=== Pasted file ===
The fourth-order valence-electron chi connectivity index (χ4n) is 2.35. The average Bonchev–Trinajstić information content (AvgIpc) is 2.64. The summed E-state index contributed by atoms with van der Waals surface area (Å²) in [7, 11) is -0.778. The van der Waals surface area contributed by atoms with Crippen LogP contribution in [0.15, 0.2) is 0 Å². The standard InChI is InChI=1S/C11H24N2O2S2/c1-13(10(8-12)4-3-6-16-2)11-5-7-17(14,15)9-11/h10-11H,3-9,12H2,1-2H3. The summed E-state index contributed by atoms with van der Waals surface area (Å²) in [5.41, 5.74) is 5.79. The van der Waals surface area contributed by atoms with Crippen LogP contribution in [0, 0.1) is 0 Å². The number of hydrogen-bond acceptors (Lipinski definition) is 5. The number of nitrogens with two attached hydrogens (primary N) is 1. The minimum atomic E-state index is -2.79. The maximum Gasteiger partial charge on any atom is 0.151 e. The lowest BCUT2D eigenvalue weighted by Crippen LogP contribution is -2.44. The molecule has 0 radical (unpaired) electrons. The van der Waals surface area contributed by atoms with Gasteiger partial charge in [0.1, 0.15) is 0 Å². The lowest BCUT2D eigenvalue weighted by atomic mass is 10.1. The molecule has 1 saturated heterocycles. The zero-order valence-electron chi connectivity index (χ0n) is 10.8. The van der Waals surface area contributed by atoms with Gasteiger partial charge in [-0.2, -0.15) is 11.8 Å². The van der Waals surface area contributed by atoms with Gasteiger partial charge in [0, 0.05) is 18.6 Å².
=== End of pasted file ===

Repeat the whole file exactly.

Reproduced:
The fourth-order valence-electron chi connectivity index (χ4n) is 2.35. The average Bonchev–Trinajstić information content (AvgIpc) is 2.64. The summed E-state index contributed by atoms with van der Waals surface area (Å²) in [7, 11) is -0.778. The van der Waals surface area contributed by atoms with Crippen LogP contribution in [0.15, 0.2) is 0 Å². The standard InChI is InChI=1S/C11H24N2O2S2/c1-13(10(8-12)4-3-6-16-2)11-5-7-17(14,15)9-11/h10-11H,3-9,12H2,1-2H3. The summed E-state index contributed by atoms with van der Waals surface area (Å²) in [5.41, 5.74) is 5.79. The van der Waals surface area contributed by atoms with Crippen LogP contribution in [0, 0.1) is 0 Å². The number of hydrogen-bond acceptors (Lipinski definition) is 5. The number of nitrogens with two attached hydrogens (primary N) is 1. The minimum atomic E-state index is -2.79. The maximum Gasteiger partial charge on any atom is 0.151 e. The lowest BCUT2D eigenvalue weighted by Crippen LogP contribution is -2.44. The molecule has 0 radical (unpaired) electrons. The van der Waals surface area contributed by atoms with Gasteiger partial charge in [0.1, 0.15) is 0 Å². The lowest BCUT2D eigenvalue weighted by atomic mass is 10.1. The molecule has 1 saturated heterocycles. The zero-order valence-electron chi connectivity index (χ0n) is 10.8. The van der Waals surface area contributed by atoms with Gasteiger partial charge in [-0.2, -0.15) is 11.8 Å². The van der Waals surface area contributed by atoms with Gasteiger partial charge in [0, 0.05) is 18.6 Å².